Law firms will close in Michigan but stay open in Indiana, continuing the growing patchwork of state-mandated shutdowns that are being implemented to combat the COVID-19 outbreak.
Both Michigan Gov. Gretchen Whitmer and Indiana Gov. Eric Holcomb ordered residents in their respective states to stay at home in an effort to halt the spread of the coronavirus. Both orders require nonessential businesses to close their doors.
But the two states differ on whether legal services are considered essential. Whitmer’s executive order does not list lawyers or most law firm personnel as “critical infrastructure workers.” Instead, the only law firm employees that can be at the office are the ones who “conduct minimum basic operations,” like processing transactions or helping other employees work remotely.
“I know this is hard. I know this is going to be disruptive,” Whitmer said during a press conference, according to MLive Media Group. “It’s certainly going to be hard on our economy as well. But our action will save lives. Doing this now shortens the time our academy suffers. When we look back at this we’ve got to be able to say we did everything we could.”
Holcomb’s executive order, in contrast, lists “professional services, such as legal services, accounting services, insurance services, real estate services (including appraisal and title services)” as an essential business.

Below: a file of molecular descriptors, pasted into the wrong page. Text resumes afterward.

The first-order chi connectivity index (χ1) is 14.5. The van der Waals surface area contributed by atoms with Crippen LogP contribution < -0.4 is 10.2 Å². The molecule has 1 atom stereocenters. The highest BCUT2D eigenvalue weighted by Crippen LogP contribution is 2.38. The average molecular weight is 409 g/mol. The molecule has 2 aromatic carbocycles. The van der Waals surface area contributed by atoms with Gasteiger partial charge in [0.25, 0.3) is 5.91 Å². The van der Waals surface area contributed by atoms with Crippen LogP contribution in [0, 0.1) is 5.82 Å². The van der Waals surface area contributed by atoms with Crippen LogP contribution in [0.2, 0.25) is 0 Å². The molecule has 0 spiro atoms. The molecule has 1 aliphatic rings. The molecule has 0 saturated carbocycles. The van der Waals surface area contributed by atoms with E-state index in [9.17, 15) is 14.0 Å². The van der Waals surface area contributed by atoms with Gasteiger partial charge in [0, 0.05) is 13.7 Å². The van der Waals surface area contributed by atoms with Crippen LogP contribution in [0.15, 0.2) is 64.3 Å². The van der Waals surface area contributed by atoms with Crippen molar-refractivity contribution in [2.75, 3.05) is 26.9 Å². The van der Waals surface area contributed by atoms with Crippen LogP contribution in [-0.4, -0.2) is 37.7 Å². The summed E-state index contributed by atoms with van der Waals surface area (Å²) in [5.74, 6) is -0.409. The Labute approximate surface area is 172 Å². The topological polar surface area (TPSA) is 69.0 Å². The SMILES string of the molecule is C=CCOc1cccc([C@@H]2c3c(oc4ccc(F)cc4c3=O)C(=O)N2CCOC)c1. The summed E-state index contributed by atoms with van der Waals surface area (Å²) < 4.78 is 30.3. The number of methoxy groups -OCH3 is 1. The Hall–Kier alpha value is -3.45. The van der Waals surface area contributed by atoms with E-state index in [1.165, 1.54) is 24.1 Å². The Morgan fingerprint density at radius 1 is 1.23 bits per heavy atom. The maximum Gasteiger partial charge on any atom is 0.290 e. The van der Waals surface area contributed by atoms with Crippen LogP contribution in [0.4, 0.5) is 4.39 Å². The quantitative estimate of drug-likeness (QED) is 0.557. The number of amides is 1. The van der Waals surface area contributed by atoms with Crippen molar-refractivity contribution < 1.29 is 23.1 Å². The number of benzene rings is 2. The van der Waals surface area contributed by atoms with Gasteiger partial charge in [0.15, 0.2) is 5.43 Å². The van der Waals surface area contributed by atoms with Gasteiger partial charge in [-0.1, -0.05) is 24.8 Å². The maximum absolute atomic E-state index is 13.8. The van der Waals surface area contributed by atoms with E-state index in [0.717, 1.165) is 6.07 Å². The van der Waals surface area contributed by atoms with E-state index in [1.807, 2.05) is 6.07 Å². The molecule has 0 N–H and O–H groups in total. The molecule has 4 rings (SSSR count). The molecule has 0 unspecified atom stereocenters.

Indiana’s legal services exemptions matches the carveout Illinois Gov. J.B. Pritzker gave to law firms in his own executive order Friday. California, New York and Pennsylvania have also made similar announcements.
Big Law has transitioned to having thousands of lawyers and professional staff work remotely in an effort to stop the virus from spreading, infecting others and further destabilizing the country. That includes a number of Big Law firms that are based or operate in Michigan.
Miller, Canfield, Paddock and Stone CEO Michael McGee said the firm was “already in substantial compliance” with Whitmer’s executive order, as most of the firm’s lawyers and staff were already working remotely as of last week.
“We made the transition quickly and in an orderly manner, so this morning our operations needed no significant change to comply with the governor’s order,” McGee said in a statement. “The very small number of people who must remain on-site to perform mission-critical functions will be here, but our offices are not open to non-employee visitors.”
All of Dickinson Wright’s 18 offices “went fully remote” March 17, said firm CEO Michael Hammer. A spokesperson for Clark Hill said they’ve also gone remote and are “following all state and local guidelines for stay-at-home and other health directives.”
“Law firms generally are extremely well-positioned to take advantage to continue to function in the midst of this. They have been creating the capacity for lawyers to work anywhere at any time, as swiftly as the technology presents itself,” said Dan Scott, a legal recruiter based in Michigan.